Adding new spices to development cooperation. Brazil, India, China and South Africa in health, agriculture and food security
In recent years, the four so-called emerging powers or economies - Brazil, India, China and South Africa (the BICS) - have gained considerable academic, policy and media attention for their activities in development cooperation. Some authors argue that these countries employ innovative and alternative approaches to development cooperation than the traditional, i.e. OECD-DAC donors.
This paper presents a literature review of what is known about the characteristics of development cooperation in the sectors health and agriculture and food security (AFS) of these four countries. the research examines the characteristics (actors, motivation, objectives. Specific attention is given to development cooperation in health in Mozambique, and agriculture and food security in Malawi.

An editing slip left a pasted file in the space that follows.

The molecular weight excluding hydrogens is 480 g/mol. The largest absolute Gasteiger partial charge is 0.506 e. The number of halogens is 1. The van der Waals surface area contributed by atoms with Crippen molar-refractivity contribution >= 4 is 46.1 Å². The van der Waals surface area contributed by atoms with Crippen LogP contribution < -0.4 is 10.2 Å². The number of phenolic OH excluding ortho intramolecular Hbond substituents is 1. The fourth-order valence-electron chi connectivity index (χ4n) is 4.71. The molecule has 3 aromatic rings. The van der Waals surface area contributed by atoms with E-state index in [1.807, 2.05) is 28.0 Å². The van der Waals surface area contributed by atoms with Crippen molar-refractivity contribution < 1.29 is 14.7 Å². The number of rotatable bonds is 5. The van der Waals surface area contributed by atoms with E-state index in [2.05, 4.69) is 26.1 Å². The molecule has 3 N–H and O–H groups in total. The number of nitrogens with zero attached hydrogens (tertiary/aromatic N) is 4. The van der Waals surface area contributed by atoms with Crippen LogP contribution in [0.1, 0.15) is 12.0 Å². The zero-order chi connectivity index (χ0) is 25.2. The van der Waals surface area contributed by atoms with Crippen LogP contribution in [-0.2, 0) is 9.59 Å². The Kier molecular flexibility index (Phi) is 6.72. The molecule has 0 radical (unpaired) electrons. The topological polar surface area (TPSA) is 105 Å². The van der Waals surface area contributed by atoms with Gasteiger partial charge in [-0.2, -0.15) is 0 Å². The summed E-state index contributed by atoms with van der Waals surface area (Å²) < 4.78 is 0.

A first conclusion is that the BICS’ involvement in these specific sectors is to a large extent embedded in their general development cooperation policies. The BICS development cooperation shows a number of similarities and dissimilarities:
- the BICS are by no means a new actor in development cooperation, although their current involvement may differ significantly from that in previous decades
- the BICS development cooperation budget is not restricted to official development aid, but goes beyond this financial flow
- the institutional set-up of the BICS development cooperation is to a large extent still in evolution and involves a multitude of governmental actors
- the discourse of the BICS is markedly different from that of the OECD-donors (and moreover, the BICS do not consider themselves as donors)
- the modalities and instruments do not only differ among the BICS, but also between the BICS and the OECD-donors in various ways